Search results

1 – 8 of 8
Article
Publication date: 7 November 2019

Sarah Welland and Amanda Cossham

This paper aims to explore definitions and notions of what a community archive is, and the tensions between different understandings of community archives.

1812

Abstract

Purpose

This paper aims to explore definitions and notions of what a community archive is, and the tensions between different understandings of community archives.

Design/methodology/approach

The paper is a critical analysis of community archives definitions and understanding from researchers and practitioners across the wider heritage information sector.

Findings

Community archives are a growing area of interest for researchers because of the archives’ intrinsic link to the community and their provision of the evidence of it. While discussion often focuses on a paradigm of transformative purpose, existing definitions around community archives continue to be tenuous, reflecting different real or perceived types and practices and the perspective of the author and the sector they work within. Variations in definition can also occur because of differences in perspective around theory and practice, with many practitioner-based definitions intrinsically bound with the community they represent. This can result in community archives being defined as “alternative” based on mainstream practice or “political” based on theoretical purview, or “meeting the needs of community” by the community archivists themselves.

Research limitations/implications

The paper is conceptual and does not attempt to provide one definition that covers the perceived extent of community archives. It is part of work in progress on the nature of community archives and the impact such discourse may have on archival theory and practice.

Originality/value

This paper provides an overview of some of the key issues and themes impacting a definition of community archives, and in doing so works towards a broader understanding the nature of community archives. In most cases, the concept of “community” seems to provide a common definitive element and practitioner definitions focus on addressing the needs of self-defined community to a greater or lesser extent.

Details

Global Knowledge, Memory and Communication, vol. 68 no. 8/9
Type: Research Article
ISSN: 2514-9342

Keywords

Article
Publication date: 29 March 2022

Ann-Marie Kennedy, Jayne Krisjanous and Sarah Welland

In response to the special issue call for papers on international sources for advertising and marketing history, this paper aims to provide information, this paper provides…

Abstract

Purpose

In response to the special issue call for papers on international sources for advertising and marketing history, this paper aims to provide information, this paper provides information on two prominent New Zealand archives: Archives New Zealand and the Alexander Turnbull Library (ATL).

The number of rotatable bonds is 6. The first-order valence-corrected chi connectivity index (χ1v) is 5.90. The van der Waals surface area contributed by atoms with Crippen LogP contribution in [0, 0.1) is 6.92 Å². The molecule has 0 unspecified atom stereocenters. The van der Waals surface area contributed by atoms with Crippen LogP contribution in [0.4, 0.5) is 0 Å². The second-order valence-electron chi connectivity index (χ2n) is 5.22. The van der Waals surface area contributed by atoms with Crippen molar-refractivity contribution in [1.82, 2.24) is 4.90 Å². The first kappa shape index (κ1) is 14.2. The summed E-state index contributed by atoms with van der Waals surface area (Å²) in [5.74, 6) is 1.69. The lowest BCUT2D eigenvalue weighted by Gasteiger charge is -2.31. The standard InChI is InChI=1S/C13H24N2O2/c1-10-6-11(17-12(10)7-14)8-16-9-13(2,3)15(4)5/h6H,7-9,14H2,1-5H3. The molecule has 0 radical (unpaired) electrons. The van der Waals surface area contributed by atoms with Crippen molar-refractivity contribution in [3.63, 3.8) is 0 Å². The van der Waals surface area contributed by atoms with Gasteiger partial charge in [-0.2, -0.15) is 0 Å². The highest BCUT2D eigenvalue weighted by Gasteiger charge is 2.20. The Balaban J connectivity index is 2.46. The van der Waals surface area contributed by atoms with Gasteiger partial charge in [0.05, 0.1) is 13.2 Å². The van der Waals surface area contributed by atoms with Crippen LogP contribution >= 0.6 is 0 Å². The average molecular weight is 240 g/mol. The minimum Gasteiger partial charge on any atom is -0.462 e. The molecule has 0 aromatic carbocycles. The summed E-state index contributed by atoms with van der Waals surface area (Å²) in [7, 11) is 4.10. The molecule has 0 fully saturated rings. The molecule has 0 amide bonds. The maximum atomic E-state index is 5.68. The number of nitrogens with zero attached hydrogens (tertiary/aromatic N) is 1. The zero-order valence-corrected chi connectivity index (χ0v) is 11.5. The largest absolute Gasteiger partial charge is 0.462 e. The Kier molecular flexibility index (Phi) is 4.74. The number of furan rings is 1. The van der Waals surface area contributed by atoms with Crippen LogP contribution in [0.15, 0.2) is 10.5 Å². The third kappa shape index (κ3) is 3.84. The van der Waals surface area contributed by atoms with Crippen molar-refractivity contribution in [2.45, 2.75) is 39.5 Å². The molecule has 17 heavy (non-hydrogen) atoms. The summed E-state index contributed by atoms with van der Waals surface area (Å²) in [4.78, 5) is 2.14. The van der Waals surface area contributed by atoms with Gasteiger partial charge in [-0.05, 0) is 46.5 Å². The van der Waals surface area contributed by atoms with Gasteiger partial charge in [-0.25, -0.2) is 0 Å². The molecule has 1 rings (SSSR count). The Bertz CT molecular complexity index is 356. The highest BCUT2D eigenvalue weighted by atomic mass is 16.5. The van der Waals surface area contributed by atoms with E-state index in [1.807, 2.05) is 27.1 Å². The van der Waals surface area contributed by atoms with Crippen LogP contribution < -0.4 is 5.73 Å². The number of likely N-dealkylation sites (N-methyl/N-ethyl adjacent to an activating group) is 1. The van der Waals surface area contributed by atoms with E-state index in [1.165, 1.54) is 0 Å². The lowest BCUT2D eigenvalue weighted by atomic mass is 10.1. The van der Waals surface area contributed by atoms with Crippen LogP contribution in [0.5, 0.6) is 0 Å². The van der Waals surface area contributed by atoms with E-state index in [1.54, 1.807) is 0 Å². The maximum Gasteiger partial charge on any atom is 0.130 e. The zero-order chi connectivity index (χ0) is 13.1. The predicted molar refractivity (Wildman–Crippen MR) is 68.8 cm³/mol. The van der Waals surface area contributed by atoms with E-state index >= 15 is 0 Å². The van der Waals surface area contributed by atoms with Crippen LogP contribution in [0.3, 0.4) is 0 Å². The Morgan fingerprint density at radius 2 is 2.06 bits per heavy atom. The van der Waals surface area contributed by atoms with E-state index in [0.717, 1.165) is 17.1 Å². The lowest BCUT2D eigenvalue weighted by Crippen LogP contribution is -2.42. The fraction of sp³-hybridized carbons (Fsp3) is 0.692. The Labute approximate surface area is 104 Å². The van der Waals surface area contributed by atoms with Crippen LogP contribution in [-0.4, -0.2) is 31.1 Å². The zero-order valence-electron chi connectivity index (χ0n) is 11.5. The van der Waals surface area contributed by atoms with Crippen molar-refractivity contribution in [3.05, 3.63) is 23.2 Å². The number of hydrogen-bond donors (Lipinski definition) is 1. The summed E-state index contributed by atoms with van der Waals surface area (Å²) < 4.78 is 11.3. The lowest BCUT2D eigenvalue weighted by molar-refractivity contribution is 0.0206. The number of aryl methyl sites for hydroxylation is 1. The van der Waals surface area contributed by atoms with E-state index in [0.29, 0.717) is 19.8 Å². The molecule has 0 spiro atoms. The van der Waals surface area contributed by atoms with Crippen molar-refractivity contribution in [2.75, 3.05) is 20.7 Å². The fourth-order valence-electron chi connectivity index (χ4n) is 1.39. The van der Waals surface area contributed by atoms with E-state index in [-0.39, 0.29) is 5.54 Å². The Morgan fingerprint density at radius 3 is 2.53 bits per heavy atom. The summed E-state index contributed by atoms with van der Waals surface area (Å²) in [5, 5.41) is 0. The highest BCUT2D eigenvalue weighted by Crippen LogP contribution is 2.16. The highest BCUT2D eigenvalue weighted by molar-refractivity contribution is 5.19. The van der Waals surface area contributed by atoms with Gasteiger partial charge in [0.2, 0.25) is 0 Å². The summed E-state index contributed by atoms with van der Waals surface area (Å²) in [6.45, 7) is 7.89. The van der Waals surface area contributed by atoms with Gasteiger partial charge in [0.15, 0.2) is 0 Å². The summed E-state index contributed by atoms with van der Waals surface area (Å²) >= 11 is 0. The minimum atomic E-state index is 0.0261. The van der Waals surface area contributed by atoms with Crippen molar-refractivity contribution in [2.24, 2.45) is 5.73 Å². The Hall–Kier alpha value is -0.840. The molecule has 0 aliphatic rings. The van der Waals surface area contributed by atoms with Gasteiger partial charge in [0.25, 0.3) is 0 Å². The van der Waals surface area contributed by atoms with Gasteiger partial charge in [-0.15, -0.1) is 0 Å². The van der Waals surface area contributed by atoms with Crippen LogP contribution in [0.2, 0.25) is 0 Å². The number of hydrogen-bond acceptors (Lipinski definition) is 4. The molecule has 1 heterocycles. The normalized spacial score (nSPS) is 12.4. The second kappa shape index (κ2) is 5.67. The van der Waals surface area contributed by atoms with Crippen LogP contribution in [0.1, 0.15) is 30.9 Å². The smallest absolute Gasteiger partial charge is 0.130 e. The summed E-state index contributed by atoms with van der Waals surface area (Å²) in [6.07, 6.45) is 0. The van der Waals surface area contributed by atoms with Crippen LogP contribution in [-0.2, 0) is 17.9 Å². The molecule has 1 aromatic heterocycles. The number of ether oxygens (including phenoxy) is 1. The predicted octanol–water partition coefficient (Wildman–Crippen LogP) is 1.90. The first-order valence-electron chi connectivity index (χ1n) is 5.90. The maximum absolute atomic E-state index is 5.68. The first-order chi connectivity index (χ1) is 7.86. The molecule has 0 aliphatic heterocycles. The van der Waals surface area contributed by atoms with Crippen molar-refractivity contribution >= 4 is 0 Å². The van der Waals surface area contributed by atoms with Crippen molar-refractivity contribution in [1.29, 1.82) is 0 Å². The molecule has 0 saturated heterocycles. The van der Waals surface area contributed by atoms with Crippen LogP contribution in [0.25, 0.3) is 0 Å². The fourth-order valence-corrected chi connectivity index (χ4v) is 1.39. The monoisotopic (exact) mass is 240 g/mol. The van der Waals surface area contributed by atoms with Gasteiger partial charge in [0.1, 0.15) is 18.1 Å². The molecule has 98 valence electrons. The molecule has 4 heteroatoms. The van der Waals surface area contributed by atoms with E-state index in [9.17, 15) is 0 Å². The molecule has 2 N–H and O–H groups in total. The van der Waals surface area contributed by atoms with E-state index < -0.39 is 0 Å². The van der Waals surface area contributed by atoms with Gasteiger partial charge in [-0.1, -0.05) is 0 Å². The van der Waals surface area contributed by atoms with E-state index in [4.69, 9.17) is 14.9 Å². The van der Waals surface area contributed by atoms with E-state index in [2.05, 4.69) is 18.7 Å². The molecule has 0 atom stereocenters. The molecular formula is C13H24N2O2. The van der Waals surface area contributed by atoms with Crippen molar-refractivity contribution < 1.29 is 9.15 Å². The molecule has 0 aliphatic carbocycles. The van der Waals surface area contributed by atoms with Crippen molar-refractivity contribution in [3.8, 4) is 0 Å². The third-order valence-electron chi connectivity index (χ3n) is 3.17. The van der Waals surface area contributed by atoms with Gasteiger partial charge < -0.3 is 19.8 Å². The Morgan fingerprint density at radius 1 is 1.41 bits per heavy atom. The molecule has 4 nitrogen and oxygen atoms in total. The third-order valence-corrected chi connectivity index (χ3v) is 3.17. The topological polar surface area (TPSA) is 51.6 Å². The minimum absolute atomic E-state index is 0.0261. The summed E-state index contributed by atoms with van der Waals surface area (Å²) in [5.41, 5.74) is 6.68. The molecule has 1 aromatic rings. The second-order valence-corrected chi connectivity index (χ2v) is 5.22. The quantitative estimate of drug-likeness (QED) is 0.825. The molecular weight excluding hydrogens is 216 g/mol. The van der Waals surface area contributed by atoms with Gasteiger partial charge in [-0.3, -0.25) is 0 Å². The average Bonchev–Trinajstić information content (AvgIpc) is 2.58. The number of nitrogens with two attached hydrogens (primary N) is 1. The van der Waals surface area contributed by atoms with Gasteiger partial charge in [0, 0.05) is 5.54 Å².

Design/methodology/approach

Archives New Zealand and the ATL were chosen as they are the two largest archives in New Zealand, and both have different but complementary roles – one for the preservation of government records and the other for the preservation of private collections. The history of each is provided as well as a discussion of relevant materials for marketing historians. This is followed by a discussion of the limitations of the archives with regards to their colonial contexts and potential for ignoring the “other” over the years.

Findings

Archives New Zealand houses official government documents and thus occupational registrations, licences, trademarks, patents and copyright records are held, along with unique product design registration files and the complete history of health promotion in New Zealand. The ATL houses personal and thus biographically useful photographs, society records and minutes, personal letters and diaries, photos and glass plate negatives, portraits and paintings, architectural works and music.

Originality/value

For researchers pursuing historical research in marketing, the archival documents offered by government archives and donated private collections from throughout the world provide invaluable resources. This paper also provides a discussion of the colonial focus on record-keeping and potential bias stemming from colonial structures of government and lack of representation of marginalised groups.

Details

Journal of Historical Research in Marketing, vol. 14 no. 2
Type: Research Article
ISSN: 1755-750X

Keywords

Article
Publication date: 25 November 2013

Sarah Welland

598

Abstract

Details

Library Review, vol. 62 no. 8/9
Type: Research Article
ISSN: 0024-2535

Keywords

Content available
Article
Publication date: 24 May 2013

Sarah Welland

324

Abstract

Details

Library Review, vol. 62 no. 3
Type: Research Article
ISSN: 0024-2535

Keywords

Content available

Abstract

Details

Journal of Historical Research in Marketing, vol. 14 no. 2
Type: Research Article
ISSN: 1755-750X

Abstract

Details

The Ethics of Online Research
Type: Book
ISBN: 978-1-78714-486-6

1 – 8 of 8